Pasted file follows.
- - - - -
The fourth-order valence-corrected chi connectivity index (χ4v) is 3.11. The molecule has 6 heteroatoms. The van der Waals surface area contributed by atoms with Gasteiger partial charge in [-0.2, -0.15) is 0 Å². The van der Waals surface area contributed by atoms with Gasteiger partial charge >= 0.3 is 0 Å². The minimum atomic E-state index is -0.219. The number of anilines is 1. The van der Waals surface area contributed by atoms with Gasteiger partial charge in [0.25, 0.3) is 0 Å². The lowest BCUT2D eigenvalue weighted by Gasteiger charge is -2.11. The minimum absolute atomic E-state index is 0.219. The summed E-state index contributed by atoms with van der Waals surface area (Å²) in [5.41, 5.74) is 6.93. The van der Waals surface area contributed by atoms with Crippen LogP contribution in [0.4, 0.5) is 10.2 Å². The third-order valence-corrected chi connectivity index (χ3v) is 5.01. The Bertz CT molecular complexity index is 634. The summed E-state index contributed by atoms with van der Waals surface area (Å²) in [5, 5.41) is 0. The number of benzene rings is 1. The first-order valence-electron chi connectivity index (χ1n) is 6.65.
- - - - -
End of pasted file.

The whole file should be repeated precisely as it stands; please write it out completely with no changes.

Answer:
The fourth-order valence-corrected chi connectivity index (χ4v) is 3.11. The molecule has 6 heteroatoms. The van der Waals surface area contributed by atoms with Gasteiger partial charge in [-0.2, -0.15) is 0 Å². The van der Waals surface area contributed by atoms with Gasteiger partial charge >= 0.3 is 0 Å². The minimum atomic E-state index is -0.219. The number of anilines is 1. The van der Waals surface area contributed by atoms with Gasteiger partial charge in [0.25, 0.3) is 0 Å². The lowest BCUT2D eigenvalue weighted by Gasteiger charge is -2.11. The minimum absolute atomic E-state index is 0.219. The summed E-state index contributed by atoms with van der Waals surface area (Å²) in [5.41, 5.74) is 6.93. The van der Waals surface area contributed by atoms with Crippen LogP contribution in [0.4, 0.5) is 10.2 Å². The third-order valence-corrected chi connectivity index (χ3v) is 5.01. The Bertz CT molecular complexity index is 634. The summed E-state index contributed by atoms with van der Waals surface area (Å²) in [5, 5.41) is 0. The number of benzene rings is 1. The first-order valence-electron chi connectivity index (χ1n) is 6.65.